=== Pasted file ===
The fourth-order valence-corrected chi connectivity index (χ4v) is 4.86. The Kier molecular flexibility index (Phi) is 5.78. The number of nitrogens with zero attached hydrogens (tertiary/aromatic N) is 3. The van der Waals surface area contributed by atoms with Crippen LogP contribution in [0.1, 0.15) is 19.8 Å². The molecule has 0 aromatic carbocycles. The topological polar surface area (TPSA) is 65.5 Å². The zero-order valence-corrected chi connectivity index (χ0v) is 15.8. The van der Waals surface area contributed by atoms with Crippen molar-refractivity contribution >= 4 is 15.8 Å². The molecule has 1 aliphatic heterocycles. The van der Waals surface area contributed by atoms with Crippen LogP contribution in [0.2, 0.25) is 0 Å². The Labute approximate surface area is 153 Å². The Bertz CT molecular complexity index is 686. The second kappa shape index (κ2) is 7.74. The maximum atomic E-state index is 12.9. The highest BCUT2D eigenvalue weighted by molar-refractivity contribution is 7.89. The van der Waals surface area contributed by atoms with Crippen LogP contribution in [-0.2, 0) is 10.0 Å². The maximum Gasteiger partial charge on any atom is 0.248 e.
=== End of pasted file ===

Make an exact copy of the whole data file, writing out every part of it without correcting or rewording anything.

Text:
The fourth-order valence-corrected chi connectivity index (χ4v) is 4.86. The Kier molecular flexibility index (Phi) is 5.78. The number of nitrogens with zero attached hydrogens (tertiary/aromatic N) is 3. The van der Waals surface area contributed by atoms with Crippen LogP contribution in [0.1, 0.15) is 19.8 Å². The molecule has 0 aromatic carbocycles. The topological polar surface area (TPSA) is 65.5 Å². The zero-order valence-corrected chi connectivity index (χ0v) is 15.8. The van der Waals surface area contributed by atoms with Crippen molar-refractivity contribution >= 4 is 15.8 Å². The molecule has 1 aliphatic heterocycles. The van der Waals surface area contributed by atoms with Crippen LogP contribution in [0.2, 0.25) is 0 Å². The Labute approximate surface area is 153 Å². The Bertz CT molecular complexity index is 686. The second kappa shape index (κ2) is 7.74. The maximum atomic E-state index is 12.9. The highest BCUT2D eigenvalue weighted by molar-refractivity contribution is 7.89. The van der Waals surface area contributed by atoms with Crippen LogP contribution in [-0.2, 0) is 10.0 Å². The maximum Gasteiger partial charge on any atom is 0.248 e.